There’s nothing I love more than a fresh new year. And today the fresh new year takes me back to a fresh new office, which I cleaned with vigour on the Friday before Christmas break. I’ve sure enjoyed lounging around the house, but it will be okay to go back as well, for a number of reasons.
The roles and responsibilities at MPOW are about to shift in some fairly significant ways, and I am really excited to take on some new responsibilities (there are also some new responsibilities I’m less excited about, but I’ll leave those for another time or, more likely, off the agenda altogether). I’m looking forward to new challenges, but I’m also thinking carefully about how to make sure I don’t wind up perpetually running on the “small-scale stuff that needs to be done right now” wheel. I’ve experienced pretty significant workload shifts (in type and amount) before, and that was the first trap I fell into. Unsure of priorities? Answer some emails! Not clear on the end-goal of the document you’re trying to put together? Prep for a meeting!
Have you read Cal Newport’s blog? I am a bit of a productivity junkie and yup, reading about productivity is a thing I love to do, along with making task lists, and organizing folders and scheduled in preparation for some big project. As many, many people have observed: this is frequently just a form of procrastination. Productivity has its own subreddit, and one could spend a lot of time reading about other people having trouble getting things done.
But I find Newport’s blog really good because his big picture thoughts on being a productive and creative person are always accompanied by examples from his own work life, and concrete plans for readers to work through. In particular, his blog post on ‘deep work’ really hit home (the title will either make you flustered, relieved, or annoyed, but if you haven’t read it, do take a look at Knowledge Workers are Bad at Working). I have a job where it’s very easy to fall into what he calls “Shallow Work.” Some shallow work falls under my actual job description, but it’s also very easy to just putter along doing shallow work while leaving larger projects to the side:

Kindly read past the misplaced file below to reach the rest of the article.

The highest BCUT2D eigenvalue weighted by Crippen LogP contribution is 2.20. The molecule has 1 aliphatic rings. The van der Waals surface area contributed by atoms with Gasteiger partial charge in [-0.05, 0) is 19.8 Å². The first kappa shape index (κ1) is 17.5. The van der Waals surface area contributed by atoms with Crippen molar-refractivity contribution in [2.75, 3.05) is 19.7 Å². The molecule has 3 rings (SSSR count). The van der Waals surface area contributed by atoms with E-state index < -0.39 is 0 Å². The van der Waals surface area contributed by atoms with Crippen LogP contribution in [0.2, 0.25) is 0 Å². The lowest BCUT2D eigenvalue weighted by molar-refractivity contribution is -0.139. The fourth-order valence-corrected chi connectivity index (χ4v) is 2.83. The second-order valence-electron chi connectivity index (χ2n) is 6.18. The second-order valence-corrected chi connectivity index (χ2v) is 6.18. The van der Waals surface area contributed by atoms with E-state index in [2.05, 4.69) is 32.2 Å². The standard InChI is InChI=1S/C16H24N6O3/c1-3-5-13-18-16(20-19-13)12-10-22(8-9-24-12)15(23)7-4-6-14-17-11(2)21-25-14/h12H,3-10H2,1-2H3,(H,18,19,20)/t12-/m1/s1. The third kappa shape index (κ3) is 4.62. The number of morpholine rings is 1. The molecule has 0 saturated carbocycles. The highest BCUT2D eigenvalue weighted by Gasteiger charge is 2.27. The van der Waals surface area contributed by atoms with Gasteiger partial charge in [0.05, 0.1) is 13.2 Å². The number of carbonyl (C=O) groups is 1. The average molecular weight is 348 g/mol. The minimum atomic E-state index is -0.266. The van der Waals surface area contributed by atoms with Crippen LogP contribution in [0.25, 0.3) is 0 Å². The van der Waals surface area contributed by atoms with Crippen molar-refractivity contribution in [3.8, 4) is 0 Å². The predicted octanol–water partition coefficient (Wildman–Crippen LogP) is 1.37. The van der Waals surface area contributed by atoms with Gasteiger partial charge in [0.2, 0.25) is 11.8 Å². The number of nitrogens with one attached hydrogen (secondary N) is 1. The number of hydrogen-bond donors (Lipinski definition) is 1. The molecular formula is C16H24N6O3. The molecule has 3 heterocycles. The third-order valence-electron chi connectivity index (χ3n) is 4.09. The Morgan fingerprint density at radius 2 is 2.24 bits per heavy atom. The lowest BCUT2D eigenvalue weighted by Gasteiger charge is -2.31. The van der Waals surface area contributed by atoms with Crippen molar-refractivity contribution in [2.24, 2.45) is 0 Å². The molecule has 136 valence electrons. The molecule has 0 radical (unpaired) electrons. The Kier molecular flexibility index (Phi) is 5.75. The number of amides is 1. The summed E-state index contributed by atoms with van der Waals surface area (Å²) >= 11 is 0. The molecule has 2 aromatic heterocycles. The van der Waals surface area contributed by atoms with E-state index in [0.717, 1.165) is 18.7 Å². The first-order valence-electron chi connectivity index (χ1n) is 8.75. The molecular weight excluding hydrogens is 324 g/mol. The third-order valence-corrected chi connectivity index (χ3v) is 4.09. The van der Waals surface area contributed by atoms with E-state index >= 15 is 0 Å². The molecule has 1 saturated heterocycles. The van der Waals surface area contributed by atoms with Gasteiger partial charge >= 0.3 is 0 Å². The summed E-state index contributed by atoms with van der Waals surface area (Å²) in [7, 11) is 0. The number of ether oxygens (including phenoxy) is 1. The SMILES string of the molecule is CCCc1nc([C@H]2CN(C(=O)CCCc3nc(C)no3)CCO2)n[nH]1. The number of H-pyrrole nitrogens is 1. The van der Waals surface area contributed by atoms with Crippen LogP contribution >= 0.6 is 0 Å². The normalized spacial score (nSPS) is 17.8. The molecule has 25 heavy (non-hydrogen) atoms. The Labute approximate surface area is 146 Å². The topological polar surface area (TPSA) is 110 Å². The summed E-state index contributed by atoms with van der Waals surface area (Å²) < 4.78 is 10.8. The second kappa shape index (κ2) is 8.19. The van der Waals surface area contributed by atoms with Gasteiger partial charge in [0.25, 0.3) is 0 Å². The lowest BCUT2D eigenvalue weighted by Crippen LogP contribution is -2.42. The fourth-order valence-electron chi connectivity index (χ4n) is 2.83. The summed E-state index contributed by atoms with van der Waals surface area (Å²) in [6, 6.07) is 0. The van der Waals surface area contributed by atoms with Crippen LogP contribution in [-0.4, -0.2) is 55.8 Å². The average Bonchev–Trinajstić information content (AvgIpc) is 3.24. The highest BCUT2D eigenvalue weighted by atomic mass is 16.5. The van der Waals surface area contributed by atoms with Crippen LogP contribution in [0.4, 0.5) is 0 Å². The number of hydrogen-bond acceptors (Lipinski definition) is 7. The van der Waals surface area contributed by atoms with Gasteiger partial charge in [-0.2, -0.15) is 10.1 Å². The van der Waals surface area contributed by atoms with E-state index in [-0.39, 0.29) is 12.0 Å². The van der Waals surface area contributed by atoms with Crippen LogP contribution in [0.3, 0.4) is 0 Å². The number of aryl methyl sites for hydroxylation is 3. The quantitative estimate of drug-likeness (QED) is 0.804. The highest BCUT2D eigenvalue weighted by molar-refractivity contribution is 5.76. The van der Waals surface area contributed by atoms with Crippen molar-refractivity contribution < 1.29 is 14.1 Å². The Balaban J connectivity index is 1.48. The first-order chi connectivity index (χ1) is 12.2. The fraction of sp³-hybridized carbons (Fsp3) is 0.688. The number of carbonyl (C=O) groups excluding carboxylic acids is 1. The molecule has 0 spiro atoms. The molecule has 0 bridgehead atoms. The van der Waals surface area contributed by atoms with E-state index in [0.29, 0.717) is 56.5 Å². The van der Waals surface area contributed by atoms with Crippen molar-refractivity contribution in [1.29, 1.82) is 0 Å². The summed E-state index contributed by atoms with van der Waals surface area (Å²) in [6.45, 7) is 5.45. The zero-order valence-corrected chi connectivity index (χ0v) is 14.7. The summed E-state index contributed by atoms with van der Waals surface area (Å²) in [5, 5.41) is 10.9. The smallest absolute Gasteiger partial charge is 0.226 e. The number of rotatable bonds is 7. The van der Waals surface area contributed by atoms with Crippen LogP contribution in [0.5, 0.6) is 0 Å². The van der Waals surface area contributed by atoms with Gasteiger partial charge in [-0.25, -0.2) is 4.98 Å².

“This work is attractive because it’s easy, which makes use feel productive, and it’s rich in personal interaction, which we enjoy.”
And then it’s 5:30 and you haven’t done any of the ‘deep work.’ You know: strategizing, research, writing
“…cognitively demanding activities that leverage our training to generate rare and valuable results, and that push our abilities to continually improve.”
…the stuff you feel you love to do, but that you just couldn’t seem to get around to that day…
You can read Newport’s thoughts on how to actually get down to deep work in the link above. I found the framework pretty compelling.
Anyway, as I head back to my sparkling new desk, I’m making a commitment to doing stuff that is hard this year. But I promise to still respond to your email.
P.S. This ACRL blog post, Lost Time is Never Found by Lindsay O’Neill, was what spurred my latest round of productivity reading. It is excellent, and emphasizes the importance of scheduling deep work in academic librarianship, especially when you’re in a new, emerging, or oft-changing position where it’s up to you to define a lot of your workload and outcomes. More scheduling in 2015!